Lake Highland fights drugs with tests

Orlando Sentinel's Beth Kassab talks with FOX35 about drug testing at Lake Highland Prep.

Most schools have a drug problem, and private schools are no different.

Private schools often get a worse rap because kids with money can buy the really potent stuff.

Lake Highland Preparatory isn't being specific about student drug use other than to say "surveys and other indicators" show a "small group" is using.

Vagaries aside, school administrators recognized they had a problem. And they're doing something big about it.

In the fall, the school will drug test all 1,200 students in seventh through 12th grade.

That takes guts and resolve.

Administrators knew there would be blow-back from parents and the community about student privacy and the pointlessness of drug testing as a deterrent.

Privacy's not the point here. We're talking about teenagers. At a private school.

Parents who don't like it can send their children elsewhere. The school is entitled to conduct universal drug testing just as many companies drug test employees before they're hired. Some continue to test them after they're on the job.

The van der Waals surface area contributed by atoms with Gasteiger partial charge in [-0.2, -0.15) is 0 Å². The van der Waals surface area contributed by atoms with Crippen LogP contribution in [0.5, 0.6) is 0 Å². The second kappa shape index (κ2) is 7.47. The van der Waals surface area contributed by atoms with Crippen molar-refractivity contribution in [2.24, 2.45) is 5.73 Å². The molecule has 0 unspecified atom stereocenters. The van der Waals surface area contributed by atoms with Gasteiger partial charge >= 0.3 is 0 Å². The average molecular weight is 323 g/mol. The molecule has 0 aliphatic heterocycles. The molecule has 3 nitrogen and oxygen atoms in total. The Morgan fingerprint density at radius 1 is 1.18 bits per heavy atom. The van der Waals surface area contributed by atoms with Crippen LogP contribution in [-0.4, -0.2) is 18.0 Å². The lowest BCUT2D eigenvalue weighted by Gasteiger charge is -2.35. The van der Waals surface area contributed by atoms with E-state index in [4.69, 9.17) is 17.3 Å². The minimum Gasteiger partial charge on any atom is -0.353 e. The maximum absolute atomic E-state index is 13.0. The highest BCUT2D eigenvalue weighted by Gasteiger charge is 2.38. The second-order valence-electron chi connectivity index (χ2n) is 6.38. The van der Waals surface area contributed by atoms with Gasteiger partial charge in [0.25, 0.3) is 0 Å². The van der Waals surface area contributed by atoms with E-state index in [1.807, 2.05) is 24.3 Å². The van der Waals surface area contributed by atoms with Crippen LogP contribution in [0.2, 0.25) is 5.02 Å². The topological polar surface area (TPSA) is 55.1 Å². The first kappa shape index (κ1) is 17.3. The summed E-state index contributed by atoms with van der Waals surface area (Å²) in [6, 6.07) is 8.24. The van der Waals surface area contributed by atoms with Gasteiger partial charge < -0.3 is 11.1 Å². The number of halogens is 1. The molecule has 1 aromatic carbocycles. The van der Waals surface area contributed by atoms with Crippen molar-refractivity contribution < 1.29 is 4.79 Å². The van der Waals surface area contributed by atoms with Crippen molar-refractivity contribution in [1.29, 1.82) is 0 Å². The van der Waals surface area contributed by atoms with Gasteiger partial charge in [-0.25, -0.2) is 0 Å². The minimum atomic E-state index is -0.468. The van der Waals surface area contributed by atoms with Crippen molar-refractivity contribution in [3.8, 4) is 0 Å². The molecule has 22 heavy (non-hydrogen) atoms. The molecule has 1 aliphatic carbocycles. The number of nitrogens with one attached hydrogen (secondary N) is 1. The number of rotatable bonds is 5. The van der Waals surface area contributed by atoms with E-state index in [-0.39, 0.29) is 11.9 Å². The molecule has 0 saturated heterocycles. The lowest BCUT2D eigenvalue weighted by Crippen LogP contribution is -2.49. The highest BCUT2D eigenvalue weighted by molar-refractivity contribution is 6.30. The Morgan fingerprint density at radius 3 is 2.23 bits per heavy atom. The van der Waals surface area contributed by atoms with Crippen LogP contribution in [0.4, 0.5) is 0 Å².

You can put your pocket Constitution away. When it comes to drug testing, the Fourth Amendment applies to government invasions on our private lives — not snooping by private schools or private companies.

And even public schools have wide latitude to drug test students nowadays. Two U.S. Supreme Court decisions have made clear that public school administrators can require drug tests for students who participate in extracurricular activities.

I'd like to see more public schools drug test students. If not for the cost, more probably would.

Because besides guts, this kind of program also takes money.

Lake Highland's program will cost $39 per student, or about $50,000. An anonymous private donor is picking up the tab for now — another benefit of the private-school world.

But is it worth all the expense?

Some studies say drug testing doesn't make a difference on student drug use.

Other reports say the testing does lead to fewer students, especially fewer girls, experimenting with pot and harder drugs.

Lake Highland administrators said they talked with other private schools across the country and all said drug testing worked in reducing drug use.

"Some said they had gained a reputation of being a school with a lot of drugs and drug testing turned their reputation around completely," said Kathy Taylor, special assistant to the school president.

Lake Highland is emphasizing that the testing isn't punitive.

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